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Cognex Vision Rises to the Baker’s Challenge
Cognex Corporation Posted 05/09/2016
For more than 100 years, the Roberts family has baked some of the finest breads and morning goods for retail and catering customers throughout the UK, Europe and beyond. Frank Roberts produces over two million baked goods each week. This high production rate caused difficulties with the inspection of leftover bread in their loaf tins. They now rely on Cognex In-Sight® cameras with a laser line scanner to optimize their production lines and ensure the inspection of each loaf tin after baking, thus reducing waste.
The dough is placed in tins to be baked in batches at an impressive 5200 farmhouse loaves per hour, six days a week. After de-panning, leftover bread would need to be removed manually before the tins could be reused in the process. Normal vision methods were not sufficient to detect when manual de-panning was necessary because of the dark-colored tins. Waste and production delays required an urgent resolution.
An integrated approach
To address this urgent need, Frank Roberts approached Capley Marker, a trusted vision partner who had worked on numerous applications in the past and were recommended by Cognex to undertake this new vision project. The bread production line is a continuous loop production system. Once the freshly baked loaf is removed from the tin, the tin is then transported via a conveyor back to the dough molding plant where a fresh dough piece awaits, allowing time to ‘prove’ the dough, i.e., rise to fill the tin, before being baked.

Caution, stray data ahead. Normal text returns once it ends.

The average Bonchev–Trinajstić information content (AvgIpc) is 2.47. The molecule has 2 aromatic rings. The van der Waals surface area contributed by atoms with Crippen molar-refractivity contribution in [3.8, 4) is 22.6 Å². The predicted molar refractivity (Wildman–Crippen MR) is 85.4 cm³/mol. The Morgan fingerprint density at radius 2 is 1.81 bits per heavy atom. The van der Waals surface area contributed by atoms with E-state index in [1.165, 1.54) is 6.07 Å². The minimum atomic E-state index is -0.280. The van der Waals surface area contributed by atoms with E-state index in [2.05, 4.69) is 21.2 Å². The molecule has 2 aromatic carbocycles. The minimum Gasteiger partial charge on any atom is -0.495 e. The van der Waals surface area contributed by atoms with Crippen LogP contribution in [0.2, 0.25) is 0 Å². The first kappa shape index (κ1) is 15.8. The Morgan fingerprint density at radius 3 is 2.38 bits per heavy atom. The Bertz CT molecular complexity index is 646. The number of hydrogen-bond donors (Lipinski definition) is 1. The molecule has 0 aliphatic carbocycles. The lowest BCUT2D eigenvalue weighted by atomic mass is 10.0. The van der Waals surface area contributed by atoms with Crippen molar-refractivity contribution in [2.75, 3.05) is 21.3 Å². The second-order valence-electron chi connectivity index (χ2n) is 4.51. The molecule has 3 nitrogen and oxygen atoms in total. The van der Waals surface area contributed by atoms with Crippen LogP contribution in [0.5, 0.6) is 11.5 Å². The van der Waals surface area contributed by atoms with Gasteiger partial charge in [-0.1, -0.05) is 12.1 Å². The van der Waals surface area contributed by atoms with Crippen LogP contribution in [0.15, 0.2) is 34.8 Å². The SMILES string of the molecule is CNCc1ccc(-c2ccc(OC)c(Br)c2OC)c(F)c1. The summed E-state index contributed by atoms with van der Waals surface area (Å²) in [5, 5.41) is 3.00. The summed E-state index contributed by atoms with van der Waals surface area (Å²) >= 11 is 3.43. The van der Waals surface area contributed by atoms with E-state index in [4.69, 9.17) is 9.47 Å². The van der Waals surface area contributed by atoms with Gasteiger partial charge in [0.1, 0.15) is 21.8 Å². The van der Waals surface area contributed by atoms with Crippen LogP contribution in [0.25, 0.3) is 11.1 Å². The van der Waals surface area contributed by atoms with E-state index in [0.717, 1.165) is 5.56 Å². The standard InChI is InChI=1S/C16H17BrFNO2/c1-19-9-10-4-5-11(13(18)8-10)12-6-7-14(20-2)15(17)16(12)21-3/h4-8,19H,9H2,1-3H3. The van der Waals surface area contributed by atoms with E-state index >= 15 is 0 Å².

Assessing the project in detail, Capley Marker installed a Cognex In-Sight 5100 Black/White camera combined with ‘structured lighting’, achieved by integrating the camera with a laser line scanner. Caply's built a custom housing for the Cognex camera and a Mitsubishi PLC which communicates with the In-Sight Explorer interface. The system is positioned just outside of the Roberts’ custom-designed tin ejection system, which removes the freshly baked loaves from the tins. A laser line shines directly into the cavity to ensure that each tin is completely empty, detecting any leftover produce. The loaves that are unsuccessfully de-panned are then ejected from the return tin line, where an operator manually extracts the bread.
Reduce waste and maintain production throughput
The resulting system reduces the amount of wasted bread that would normally return to the dough plant and reduces the quantity of times they must stop production while the tin is prepared. If the tin is rejected by the vision system, the loaf still may be saved after the operator removes it manually, if is acceptable quality-wise. It will then be placed in the hot bread conveyor, which moves it into the cooler. Also, when the operator inspects the rejected tins they may be able to identify why the loaf was not de-panned automatically (e.g., the tin may be misshapen). The operator is then able to prevent it from happening again by placing the tin in a quarantine rack for repair, thereby reducing waste and maintaining production throughput.
Ignoring the problem was not an option
Niall Reilly, Senior Software Engineer at Frank Roberts commented, “Given the current high costs of raw ingredients and energy, this vision system really does drive down waste figures at this plant thus increasing overall production and reducing costs. The ejection count also helps us identify any quality issues with tins or perhaps a particular product which may be more difficult to de-pan due to shape or ingredients.”
Peter Rams, Senior Maintenance Engineer at Frank Roberts added, “Without this laser scanner and camera in place, the line would simply not be in operation.”
Frank Roberts is also investigating adding more vision systems to aid in "dough ball inspection", where trouble can be avoided before baking.